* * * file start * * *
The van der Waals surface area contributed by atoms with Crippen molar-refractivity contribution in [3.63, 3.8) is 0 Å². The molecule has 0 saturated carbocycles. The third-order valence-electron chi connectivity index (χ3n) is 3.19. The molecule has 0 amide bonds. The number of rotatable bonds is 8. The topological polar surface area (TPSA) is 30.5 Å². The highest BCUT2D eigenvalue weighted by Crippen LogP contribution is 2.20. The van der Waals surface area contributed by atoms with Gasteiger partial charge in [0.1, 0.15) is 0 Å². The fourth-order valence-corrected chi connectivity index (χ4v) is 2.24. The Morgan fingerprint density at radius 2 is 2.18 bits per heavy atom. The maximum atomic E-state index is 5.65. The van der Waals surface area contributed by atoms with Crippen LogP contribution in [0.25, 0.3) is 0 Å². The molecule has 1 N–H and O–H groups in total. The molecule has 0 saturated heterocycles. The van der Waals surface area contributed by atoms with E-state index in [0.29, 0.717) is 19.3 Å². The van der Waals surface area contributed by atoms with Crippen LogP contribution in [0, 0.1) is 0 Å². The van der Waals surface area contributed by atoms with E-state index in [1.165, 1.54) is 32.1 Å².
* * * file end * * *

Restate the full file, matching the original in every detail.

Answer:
The van der Waals surface area contributed by atoms with Crippen molar-refractivity contribution in [3.63, 3.8) is 0 Å². The molecule has 0 saturated carbocycles. The third-order valence-electron chi connectivity index (χ3n) is 3.19. The molecule has 0 amide bonds. The number of rotatable bonds is 8. The topological polar surface area (TPSA) is 30.5 Å². The highest BCUT2D eigenvalue weighted by Crippen LogP contribution is 2.20. The van der Waals surface area contributed by atoms with Gasteiger partial charge in [0.1, 0.15) is 0 Å². The fourth-order valence-corrected chi connectivity index (χ4v) is 2.24. The Morgan fingerprint density at radius 2 is 2.18 bits per heavy atom. The maximum atomic E-state index is 5.65. The van der Waals surface area contributed by atoms with Crippen LogP contribution in [0.25, 0.3) is 0 Å². The molecule has 1 N–H and O–H groups in total. The molecule has 0 saturated heterocycles. The van der Waals surface area contributed by atoms with E-state index in [0.29, 0.717) is 19.3 Å². The van der Waals surface area contributed by atoms with Crippen LogP contribution in [0, 0.1) is 0 Å². The van der Waals surface area contributed by atoms with E-state index in [1.165, 1.54) is 32.1 Å².